If you are going to feed your baby pumped milk while you are out then you will need to bring your pump with you so that you can pump the milk building pressure in your breasts. This can cause a huge hassle. How are you going to carry all of that? Where are you going to plug it in? Where are you going to find privacy to do this? Allowing that milk to build up and not breastfeed or pump can affect your supply. Breastfeeding is a supply and demand relationship. Milk needs to be removed from the breast in order for your body to know it needs to make more. You can also get breast infections when milk has not been removed from your breasts for an extended period of time.

What if you are out longer than you planned? The milk you brought in the bottles is gone and your baby is hungry. Breastfeeding in public takes the worry, the hassle and the headache out of being away from the house. Your baby has as much right to eat when she is hungry as you and everyone else does. A vitally important part of a successful, enduring breastfeeding relationship is to put your baby to your breast whenever your baby gives you the cues that she needs it.

 

I’m embarrassed to show my breasts in public

We are inundated with images of the female body as a sexual object through commercials, billboards, magazines, TV and movies. We are rarely exposed to the female body as a natural tool to grow and nourish a baby. It’s no wonder that women become self-conscious about using their breasts to feed their babies. We end up feeling embarrassed about others seeing our breasts and ashamed at the ways in which this baby has changed the physical appearance of our bodies.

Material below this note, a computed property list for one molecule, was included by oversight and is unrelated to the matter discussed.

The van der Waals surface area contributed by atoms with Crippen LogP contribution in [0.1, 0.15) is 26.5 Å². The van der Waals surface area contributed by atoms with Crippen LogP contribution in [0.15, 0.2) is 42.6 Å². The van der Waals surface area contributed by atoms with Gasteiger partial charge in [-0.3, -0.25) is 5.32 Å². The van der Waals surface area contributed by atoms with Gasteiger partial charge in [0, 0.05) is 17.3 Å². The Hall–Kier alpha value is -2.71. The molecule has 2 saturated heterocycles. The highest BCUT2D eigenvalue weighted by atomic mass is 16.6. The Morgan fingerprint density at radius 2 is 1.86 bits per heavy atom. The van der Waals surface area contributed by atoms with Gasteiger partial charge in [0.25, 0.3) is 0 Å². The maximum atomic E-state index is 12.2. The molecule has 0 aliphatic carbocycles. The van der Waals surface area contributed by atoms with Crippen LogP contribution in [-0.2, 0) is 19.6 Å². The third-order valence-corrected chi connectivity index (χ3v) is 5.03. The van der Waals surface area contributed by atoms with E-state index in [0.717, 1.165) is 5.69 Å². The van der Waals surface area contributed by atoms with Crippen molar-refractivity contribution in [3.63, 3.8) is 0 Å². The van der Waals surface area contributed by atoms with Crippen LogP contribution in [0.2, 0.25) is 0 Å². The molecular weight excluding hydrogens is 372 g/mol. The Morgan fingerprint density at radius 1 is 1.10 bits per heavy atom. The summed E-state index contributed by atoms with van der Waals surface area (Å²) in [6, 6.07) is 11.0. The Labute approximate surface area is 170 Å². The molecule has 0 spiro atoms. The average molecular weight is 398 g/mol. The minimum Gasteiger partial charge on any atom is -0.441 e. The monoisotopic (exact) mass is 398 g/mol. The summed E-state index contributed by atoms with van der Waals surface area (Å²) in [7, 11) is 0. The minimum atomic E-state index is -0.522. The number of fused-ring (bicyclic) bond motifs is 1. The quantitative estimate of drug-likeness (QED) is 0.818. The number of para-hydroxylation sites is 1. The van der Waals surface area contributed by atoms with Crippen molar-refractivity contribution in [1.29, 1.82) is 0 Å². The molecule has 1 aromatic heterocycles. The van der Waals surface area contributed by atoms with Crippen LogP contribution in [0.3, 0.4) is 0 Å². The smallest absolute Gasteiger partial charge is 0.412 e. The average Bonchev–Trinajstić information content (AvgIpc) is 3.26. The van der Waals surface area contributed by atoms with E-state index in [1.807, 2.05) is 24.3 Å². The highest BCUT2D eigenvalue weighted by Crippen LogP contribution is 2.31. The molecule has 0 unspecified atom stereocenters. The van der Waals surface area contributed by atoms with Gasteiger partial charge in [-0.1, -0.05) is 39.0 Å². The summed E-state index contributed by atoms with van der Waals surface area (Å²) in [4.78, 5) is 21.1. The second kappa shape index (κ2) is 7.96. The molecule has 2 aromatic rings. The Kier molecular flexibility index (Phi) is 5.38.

The truth is when you breastfeed in public you help to normalize this for women, children and men. The more we breastfeed in public the more normal this becomes for society. Women are beautiful and sexy. I am not one to say that breasts have no other purpose and shouldn’t been seen as sexual. I think it’s OK that women are seen as sexy and that breasts are a part of this. I believe that women’s bodies are multi-functional and dynamic. I think the issue lies with the difficulty of society in seeing women as having more than one purpose. I would go so far as to say that society is intimidated by the power of women. With our own bodies we can grow life, give birth to this life and maintain this life. I think men have “womb envy” or “breast envy.” It’s much easier to control women when we are taught to believe that we are not powerful, that our only purpose is to have sex with men and put our bodies on display for their pleasure. I think that this is truly a feminist issue. Women can grow, nourish and nurture children. Men cannot. We have spent so much time competing with men in the workplace that we have forgotten what our true and unique talents are. These have been devalued. Being a mother has been devalued. I hope this course will help you feel empowered as a breastfeeding mother and give you confidence in your natural self to be this mother even when in public.

Many women have come to me saying that they fear what others will say to them if they breastfeed in public. It is curious to me that women are concerned about this one thing, but I am quite sure these mother’s wouldn’t care if someone said something to them about kissing their babies in public or holding their partner’s hand in public or eating a meal in public. Breastfeeding is whole other ballgame. It’s wrapped up in our body image issues, in our self-esteem and in our uncertainty about our value in society.